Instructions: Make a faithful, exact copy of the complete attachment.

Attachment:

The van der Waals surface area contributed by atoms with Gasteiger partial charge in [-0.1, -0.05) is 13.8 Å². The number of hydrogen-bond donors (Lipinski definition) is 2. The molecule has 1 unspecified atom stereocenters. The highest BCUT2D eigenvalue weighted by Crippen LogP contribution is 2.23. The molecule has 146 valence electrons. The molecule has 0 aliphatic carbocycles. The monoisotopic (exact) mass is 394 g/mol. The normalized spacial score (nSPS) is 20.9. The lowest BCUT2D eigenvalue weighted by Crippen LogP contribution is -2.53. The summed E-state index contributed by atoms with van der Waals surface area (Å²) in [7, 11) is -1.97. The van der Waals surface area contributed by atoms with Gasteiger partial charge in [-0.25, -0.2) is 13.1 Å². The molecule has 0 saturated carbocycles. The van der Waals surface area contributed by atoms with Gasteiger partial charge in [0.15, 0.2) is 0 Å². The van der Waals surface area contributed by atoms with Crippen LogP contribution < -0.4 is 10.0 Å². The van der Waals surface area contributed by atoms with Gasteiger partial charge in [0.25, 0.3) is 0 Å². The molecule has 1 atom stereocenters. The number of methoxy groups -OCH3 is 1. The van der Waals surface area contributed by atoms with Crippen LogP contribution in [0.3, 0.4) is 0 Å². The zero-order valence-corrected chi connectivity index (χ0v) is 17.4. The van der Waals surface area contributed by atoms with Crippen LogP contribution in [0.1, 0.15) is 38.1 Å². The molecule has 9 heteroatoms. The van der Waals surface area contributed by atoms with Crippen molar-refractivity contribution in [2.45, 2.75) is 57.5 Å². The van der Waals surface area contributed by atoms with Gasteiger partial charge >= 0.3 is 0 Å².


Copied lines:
The van der Waals surface area contributed by atoms with Gasteiger partial charge in [-0.1, -0.05) is 13.8 Å². The number of hydrogen-bond donors (Lipinski definition) is 2. The molecule has 1 unspecified atom stereocenters. The highest BCUT2D eigenvalue weighted by Crippen LogP contribution is 2.23. The molecule has 146 valence electrons. The molecule has 0 aliphatic carbocycles. The monoisotopic (exact) mass is 394 g/mol. The normalized spacial score (nSPS) is 20.9. The lowest BCUT2D eigenvalue weighted by Crippen LogP contribution is -2.53. The summed E-state index contributed by atoms with van der Waals surface area (Å²) in [7, 11) is -1.97. The van der Waals surface area contributed by atoms with Gasteiger partial charge in [-0.25, -0.2) is 13.1 Å². The molecule has 0 saturated carbocycles. The van der Waals surface area contributed by atoms with Gasteiger partial charge in [0.15, 0.2) is 0 Å². The van der Waals surface area contributed by atoms with Crippen LogP contribution < -0.4 is 10.0 Å². The van der Waals surface area contributed by atoms with Gasteiger partial charge in [0.25, 0.3) is 0 Å². The molecule has 1 atom stereocenters. The number of methoxy groups -OCH3 is 1. The van der Waals surface area contributed by atoms with Crippen LogP contribution in [0.3, 0.4) is 0 Å². The zero-order valence-corrected chi connectivity index (χ0v) is 17.4. The van der Waals surface area contributed by atoms with Crippen LogP contribution in [0.1, 0.15) is 38.1 Å². The molecule has 9 heteroatoms. The van der Waals surface area contributed by atoms with Crippen molar-refractivity contribution in [2.45, 2.75) is 57.5 Å². The van der Waals surface area contributed by atoms with Gasteiger partial charge >= 0.3 is 0 Å².